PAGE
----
Author

Avi Wershba

Date of Award

2019

First Advisor

Eden-Renee Hayes

Second Advisor

Jennifer Daniels

Abstract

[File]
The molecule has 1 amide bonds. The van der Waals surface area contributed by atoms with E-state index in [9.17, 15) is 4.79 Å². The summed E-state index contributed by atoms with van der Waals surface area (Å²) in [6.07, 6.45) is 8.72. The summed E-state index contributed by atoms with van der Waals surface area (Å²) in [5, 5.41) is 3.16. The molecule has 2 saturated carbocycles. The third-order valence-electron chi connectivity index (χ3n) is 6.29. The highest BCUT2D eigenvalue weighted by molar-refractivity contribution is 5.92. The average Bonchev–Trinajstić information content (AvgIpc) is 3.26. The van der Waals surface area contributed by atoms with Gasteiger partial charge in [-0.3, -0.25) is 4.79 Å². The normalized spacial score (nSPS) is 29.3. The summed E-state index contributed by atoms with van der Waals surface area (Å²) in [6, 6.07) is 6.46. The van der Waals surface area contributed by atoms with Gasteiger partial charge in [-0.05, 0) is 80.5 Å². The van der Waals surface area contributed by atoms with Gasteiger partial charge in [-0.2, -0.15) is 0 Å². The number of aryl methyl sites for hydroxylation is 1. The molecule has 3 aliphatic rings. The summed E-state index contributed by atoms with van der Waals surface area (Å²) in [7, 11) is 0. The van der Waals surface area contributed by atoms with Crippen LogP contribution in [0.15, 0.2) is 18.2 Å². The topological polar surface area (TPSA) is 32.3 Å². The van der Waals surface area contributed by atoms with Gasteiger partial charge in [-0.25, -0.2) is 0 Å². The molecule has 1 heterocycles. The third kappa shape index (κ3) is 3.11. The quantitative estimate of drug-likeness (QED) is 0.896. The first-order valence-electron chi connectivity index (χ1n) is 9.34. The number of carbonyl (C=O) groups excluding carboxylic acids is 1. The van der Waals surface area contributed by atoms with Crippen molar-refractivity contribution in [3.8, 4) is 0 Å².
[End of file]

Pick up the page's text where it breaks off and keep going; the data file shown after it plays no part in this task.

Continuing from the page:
This thesis explores how humans use horror movies individually and as a society to communicate stories of both individual and collective cultural trauma, and how the process of watching a horror movie can be similar to reliving trauma in a therapeutic setting. The working theory of the thesis is that horror films can be psychologically beneficial to watch, as many of the stories told in this genre are stories of healing from trauma, overcoming grief and coping with mental illness, which are things that we do not feel comfortable discussing or thinking about in most other settings. Due to the way horror movies engage our minds and bodies—evolutionarily, neurologically, psychologically and symbolically—can serve as a pseudo-therapeutic healing rituals by individuals and societies alike as a way of overcoming trauma and crises through exposure and controlled re-experience.

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